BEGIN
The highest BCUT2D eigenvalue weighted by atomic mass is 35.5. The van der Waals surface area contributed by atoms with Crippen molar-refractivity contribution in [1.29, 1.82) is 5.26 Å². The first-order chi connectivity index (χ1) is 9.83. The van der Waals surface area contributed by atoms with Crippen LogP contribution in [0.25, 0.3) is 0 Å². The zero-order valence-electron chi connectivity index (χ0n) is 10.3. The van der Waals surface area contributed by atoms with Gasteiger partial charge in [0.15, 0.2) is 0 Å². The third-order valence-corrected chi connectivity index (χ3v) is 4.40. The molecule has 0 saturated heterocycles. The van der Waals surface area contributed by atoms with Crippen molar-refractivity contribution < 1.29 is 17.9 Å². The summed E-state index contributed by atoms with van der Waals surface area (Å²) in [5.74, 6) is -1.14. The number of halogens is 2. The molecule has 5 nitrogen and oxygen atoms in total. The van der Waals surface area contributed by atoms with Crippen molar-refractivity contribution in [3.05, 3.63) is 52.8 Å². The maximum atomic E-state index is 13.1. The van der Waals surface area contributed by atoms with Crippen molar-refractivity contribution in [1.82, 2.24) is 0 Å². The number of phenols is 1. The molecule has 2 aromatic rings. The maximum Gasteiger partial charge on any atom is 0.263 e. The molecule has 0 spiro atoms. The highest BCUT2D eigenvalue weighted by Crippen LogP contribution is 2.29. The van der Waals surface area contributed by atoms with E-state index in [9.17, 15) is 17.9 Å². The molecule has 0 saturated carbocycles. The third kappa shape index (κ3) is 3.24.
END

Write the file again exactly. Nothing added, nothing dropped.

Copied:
The highest BCUT2D eigenvalue weighted by atomic mass is 35.5. The van der Waals surface area contributed by atoms with Crippen molar-refractivity contribution in [1.29, 1.82) is 5.26 Å². The first-order chi connectivity index (χ1) is 9.83. The van der Waals surface area contributed by atoms with Crippen LogP contribution in [0.25, 0.3) is 0 Å². The zero-order valence-electron chi connectivity index (χ0n) is 10.3. The van der Waals surface area contributed by atoms with Gasteiger partial charge in [0.15, 0.2) is 0 Å². The third-order valence-corrected chi connectivity index (χ3v) is 4.40. The molecule has 0 saturated heterocycles. The van der Waals surface area contributed by atoms with Crippen molar-refractivity contribution < 1.29 is 17.9 Å². The summed E-state index contributed by atoms with van der Waals surface area (Å²) in [5.74, 6) is -1.14. The number of halogens is 2. The molecule has 5 nitrogen and oxygen atoms in total. The van der Waals surface area contributed by atoms with Crippen molar-refractivity contribution in [3.05, 3.63) is 52.8 Å². The maximum atomic E-state index is 13.1. The van der Waals surface area contributed by atoms with Crippen molar-refractivity contribution in [1.82, 2.24) is 0 Å². The number of phenols is 1. The molecule has 2 aromatic rings. The maximum Gasteiger partial charge on any atom is 0.263 e. The molecule has 0 spiro atoms. The highest BCUT2D eigenvalue weighted by Crippen LogP contribution is 2.29. The van der Waals surface area contributed by atoms with E-state index in [9.17, 15) is 17.9 Å². The molecule has 0 saturated carbocycles. The third kappa shape index (κ3) is 3.24.